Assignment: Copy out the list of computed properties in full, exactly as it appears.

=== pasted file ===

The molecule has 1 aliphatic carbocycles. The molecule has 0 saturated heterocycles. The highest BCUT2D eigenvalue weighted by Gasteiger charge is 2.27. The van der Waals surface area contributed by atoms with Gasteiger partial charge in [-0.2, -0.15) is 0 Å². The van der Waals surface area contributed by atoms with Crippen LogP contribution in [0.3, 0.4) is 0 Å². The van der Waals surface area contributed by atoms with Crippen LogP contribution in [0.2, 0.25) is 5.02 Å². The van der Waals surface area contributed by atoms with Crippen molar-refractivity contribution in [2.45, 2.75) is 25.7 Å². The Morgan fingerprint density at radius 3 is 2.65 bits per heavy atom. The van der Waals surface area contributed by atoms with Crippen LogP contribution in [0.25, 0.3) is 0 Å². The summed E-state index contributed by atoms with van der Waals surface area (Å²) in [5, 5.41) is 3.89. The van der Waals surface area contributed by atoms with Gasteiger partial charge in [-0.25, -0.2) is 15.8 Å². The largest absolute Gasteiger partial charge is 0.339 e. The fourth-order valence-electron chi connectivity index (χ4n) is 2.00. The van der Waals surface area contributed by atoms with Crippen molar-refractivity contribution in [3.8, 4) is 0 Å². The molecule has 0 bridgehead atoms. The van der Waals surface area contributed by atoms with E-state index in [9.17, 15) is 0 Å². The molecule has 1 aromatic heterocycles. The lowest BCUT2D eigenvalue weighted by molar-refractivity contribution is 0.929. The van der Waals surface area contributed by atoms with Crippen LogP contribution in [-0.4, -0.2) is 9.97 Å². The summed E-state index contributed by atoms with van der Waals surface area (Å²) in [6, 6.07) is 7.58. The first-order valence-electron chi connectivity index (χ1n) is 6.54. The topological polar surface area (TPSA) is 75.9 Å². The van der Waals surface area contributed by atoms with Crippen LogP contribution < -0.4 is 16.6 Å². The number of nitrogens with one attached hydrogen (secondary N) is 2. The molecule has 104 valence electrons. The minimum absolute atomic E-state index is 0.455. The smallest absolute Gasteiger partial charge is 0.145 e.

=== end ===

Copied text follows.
The molecule has 1 aliphatic carbocycles. The molecule has 0 saturated heterocycles. The highest BCUT2D eigenvalue weighted by Gasteiger charge is 2.27. The van der Waals surface area contributed by atoms with Gasteiger partial charge in [-0.2, -0.15) is 0 Å². The van der Waals surface area contributed by atoms with Crippen LogP contribution in [0.3, 0.4) is 0 Å². The van der Waals surface area contributed by atoms with Crippen LogP contribution in [0.2, 0.25) is 5.02 Å². The van der Waals surface area contributed by atoms with Crippen molar-refractivity contribution in [2.45, 2.75) is 25.7 Å². The Morgan fingerprint density at radius 3 is 2.65 bits per heavy atom. The van der Waals surface area contributed by atoms with Crippen LogP contribution in [0.25, 0.3) is 0 Å². The summed E-state index contributed by atoms with van der Waals surface area (Å²) in [5, 5.41) is 3.89. The van der Waals surface area contributed by atoms with Gasteiger partial charge in [-0.25, -0.2) is 15.8 Å². The largest absolute Gasteiger partial charge is 0.339 e. The fourth-order valence-electron chi connectivity index (χ4n) is 2.00. The van der Waals surface area contributed by atoms with Crippen molar-refractivity contribution in [3.8, 4) is 0 Å². The molecule has 0 bridgehead atoms. The van der Waals surface area contributed by atoms with E-state index in [9.17, 15) is 0 Å². The molecule has 1 aromatic heterocycles. The lowest BCUT2D eigenvalue weighted by molar-refractivity contribution is 0.929. The van der Waals surface area contributed by atoms with Crippen LogP contribution in [-0.4, -0.2) is 9.97 Å². The summed E-state index contributed by atoms with van der Waals surface area (Å²) in [6, 6.07) is 7.58. The first-order valence-electron chi connectivity index (χ1n) is 6.54. The topological polar surface area (TPSA) is 75.9 Å². The van der Waals surface area contributed by atoms with Crippen LogP contribution < -0.4 is 16.6 Å². The number of nitrogens with one attached hydrogen (secondary N) is 2. The molecule has 104 valence electrons. The minimum absolute atomic E-state index is 0.455. The smallest absolute Gasteiger partial charge is 0.145 e.